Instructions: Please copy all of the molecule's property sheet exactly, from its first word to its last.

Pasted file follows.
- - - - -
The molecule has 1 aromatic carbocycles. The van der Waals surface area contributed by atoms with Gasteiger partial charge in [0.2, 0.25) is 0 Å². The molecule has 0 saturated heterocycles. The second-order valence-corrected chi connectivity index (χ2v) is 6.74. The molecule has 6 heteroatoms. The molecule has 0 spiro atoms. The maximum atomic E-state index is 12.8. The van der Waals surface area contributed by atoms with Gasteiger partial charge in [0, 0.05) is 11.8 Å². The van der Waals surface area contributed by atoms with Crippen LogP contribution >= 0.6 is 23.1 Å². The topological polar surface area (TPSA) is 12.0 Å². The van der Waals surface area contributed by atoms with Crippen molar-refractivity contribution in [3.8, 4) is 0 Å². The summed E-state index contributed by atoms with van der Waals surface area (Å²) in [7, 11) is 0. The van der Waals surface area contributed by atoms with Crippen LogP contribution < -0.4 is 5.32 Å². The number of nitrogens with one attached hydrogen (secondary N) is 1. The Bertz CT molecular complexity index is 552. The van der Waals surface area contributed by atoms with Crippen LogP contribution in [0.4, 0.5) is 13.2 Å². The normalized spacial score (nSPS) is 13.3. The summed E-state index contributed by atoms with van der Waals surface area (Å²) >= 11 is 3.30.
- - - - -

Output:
The molecule has 1 aromatic carbocycles. The van der Waals surface area contributed by atoms with Gasteiger partial charge in [0.2, 0.25) is 0 Å². The molecule has 0 saturated heterocycles. The second-order valence-corrected chi connectivity index (χ2v) is 6.74. The molecule has 6 heteroatoms. The molecule has 0 spiro atoms. The maximum atomic E-state index is 12.8. The van der Waals surface area contributed by atoms with Gasteiger partial charge in [0, 0.05) is 11.8 Å². The van der Waals surface area contributed by atoms with Crippen LogP contribution >= 0.6 is 23.1 Å². The topological polar surface area (TPSA) is 12.0 Å². The van der Waals surface area contributed by atoms with Crippen molar-refractivity contribution in [3.8, 4) is 0 Å². The summed E-state index contributed by atoms with van der Waals surface area (Å²) in [7, 11) is 0. The van der Waals surface area contributed by atoms with Crippen LogP contribution < -0.4 is 5.32 Å². The number of nitrogens with one attached hydrogen (secondary N) is 1. The Bertz CT molecular complexity index is 552. The van der Waals surface area contributed by atoms with Crippen LogP contribution in [0.4, 0.5) is 13.2 Å². The normalized spacial score (nSPS) is 13.3. The summed E-state index contributed by atoms with van der Waals surface area (Å²) >= 11 is 3.30.